Forty Lost Years is a penetrating analysis of the rise and demise of the National Party’s long and violent rule in South Africa. Building on the author’s earlier study of Afrikaner nationalism (Volkskapitalisme), this pioneering new work is the first attempt to explain the ongoing conflicts inside the National Party in the context of the broader political struggles in and around the apartheid state.
Davidson Don Tengo Jabavu was born in the Cape Colony in British southern Africa on October 20, 1885, when a few African men could vote and the prospects for black equality with the ruling whites seemed promising. He died on August 3, 1959, in the Cape Province of the Union of South Africa, eleven years after the apartheid state had begun stripping blacks of their rights and exorcising the 'ghost of equality' with a completeness unparalleled in the country's history.
John Lonsdale says in his introduction: “This is the oral evidence of the Kikuyu villagers with whom Greet Kershaw lived as an aid worker during the Mau Mau ‘Emergency’ in the 1950s, and which is now totally irrecoverable in any form save in her own field notes.
Katutura, located in Namibia’s major urban center and capital, Windhoek, was a township created by apartheid, and administered in the past by the most rigid machinery of the apartheid era. Namibia became a sovereign state in 1990, and Katutura reflects many of the changes that have taken place. No longer part of a rigidly bounded social system, people in Katutura today have the opportunity to enter and leave as their personal circumstances dictate.
There have been institutions of higher learning for centuries in Africa, but the phenomenal growth has taken place in the last fifty years, first in the later days of colonialism and then in the heady days of independence and commodity boom. Without them, there would have been no development. The three highly distinguished authors have written the first comprehensive assessment of universities and higher education in Africa south of the Sahara.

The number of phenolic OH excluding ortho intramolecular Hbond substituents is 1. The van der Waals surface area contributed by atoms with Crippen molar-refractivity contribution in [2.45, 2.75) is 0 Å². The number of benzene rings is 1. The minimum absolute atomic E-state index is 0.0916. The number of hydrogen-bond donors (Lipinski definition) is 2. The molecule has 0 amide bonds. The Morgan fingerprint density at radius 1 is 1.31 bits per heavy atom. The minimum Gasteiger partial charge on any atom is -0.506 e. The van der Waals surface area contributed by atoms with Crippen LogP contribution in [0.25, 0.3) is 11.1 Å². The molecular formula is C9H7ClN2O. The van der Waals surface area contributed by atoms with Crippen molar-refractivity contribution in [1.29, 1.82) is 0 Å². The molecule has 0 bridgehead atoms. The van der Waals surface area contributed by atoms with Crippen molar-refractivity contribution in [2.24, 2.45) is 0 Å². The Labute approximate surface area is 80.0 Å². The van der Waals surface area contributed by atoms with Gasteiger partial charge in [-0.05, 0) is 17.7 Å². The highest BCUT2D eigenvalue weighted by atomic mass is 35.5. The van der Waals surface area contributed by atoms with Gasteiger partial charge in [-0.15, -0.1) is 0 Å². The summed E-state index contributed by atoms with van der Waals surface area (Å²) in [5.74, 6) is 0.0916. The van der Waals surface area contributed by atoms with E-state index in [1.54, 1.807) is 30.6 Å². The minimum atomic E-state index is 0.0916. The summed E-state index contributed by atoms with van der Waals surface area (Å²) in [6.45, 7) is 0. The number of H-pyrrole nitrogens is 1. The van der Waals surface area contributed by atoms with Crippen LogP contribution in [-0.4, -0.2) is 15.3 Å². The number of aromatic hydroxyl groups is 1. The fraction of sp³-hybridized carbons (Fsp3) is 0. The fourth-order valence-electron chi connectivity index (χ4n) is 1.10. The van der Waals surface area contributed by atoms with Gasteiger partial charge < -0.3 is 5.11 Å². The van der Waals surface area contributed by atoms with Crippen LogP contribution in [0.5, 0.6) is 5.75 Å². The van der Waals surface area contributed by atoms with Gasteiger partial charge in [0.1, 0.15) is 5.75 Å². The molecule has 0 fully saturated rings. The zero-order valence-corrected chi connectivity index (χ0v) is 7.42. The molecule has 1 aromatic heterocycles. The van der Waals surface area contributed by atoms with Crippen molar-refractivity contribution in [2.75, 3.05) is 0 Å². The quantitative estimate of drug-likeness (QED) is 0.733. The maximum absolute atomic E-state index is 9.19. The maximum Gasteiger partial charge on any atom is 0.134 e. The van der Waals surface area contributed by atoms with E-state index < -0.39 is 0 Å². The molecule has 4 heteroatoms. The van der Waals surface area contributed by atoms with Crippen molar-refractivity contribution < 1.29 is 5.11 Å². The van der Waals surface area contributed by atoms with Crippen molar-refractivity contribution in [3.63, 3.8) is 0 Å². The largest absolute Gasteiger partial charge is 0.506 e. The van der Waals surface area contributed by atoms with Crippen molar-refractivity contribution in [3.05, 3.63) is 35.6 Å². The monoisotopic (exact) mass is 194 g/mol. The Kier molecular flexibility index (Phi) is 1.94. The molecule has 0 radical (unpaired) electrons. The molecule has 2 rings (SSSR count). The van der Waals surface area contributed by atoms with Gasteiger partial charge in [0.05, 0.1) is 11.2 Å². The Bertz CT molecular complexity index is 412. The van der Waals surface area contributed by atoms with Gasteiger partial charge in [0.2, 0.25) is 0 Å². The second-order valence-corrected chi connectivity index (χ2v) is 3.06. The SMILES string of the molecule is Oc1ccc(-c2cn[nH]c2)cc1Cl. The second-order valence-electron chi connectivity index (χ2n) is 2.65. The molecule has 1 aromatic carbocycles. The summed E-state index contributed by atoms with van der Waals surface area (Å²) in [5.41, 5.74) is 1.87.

Kenya was where the term “informal sector” was first used in 1971. During the 1980s the term “jua kali”—in Swahili “hot sun”—came to be used of the informal sector artisans, such as carworkers and metalworkers, who were working under the hot sun because of a lack of premises. Gradually it came to refer to anybody in self-employment. And in 1988 the government set up the Jua Kali Development Programme.
This bold, popularizing synthesis presents a readily accessible introduction to one of the major themes of twentieth-century world history. Between 1922, when self-government was restored to Egypt, and 1994, when nonracial democracy was achieved in South Africa, 54 new nations were established in Africa.
Farming and pastoral societies inhabit ever-changing environments. This relationship between environment and rural culture, politics and economy in Tanzania is the subject of this volume which will be valuable in reopening debates on Tanzanian history.
Ecology Control and Economic Development in East African History
· The Case of Tanganyika, 1850–1950
· By Helge Kjekshus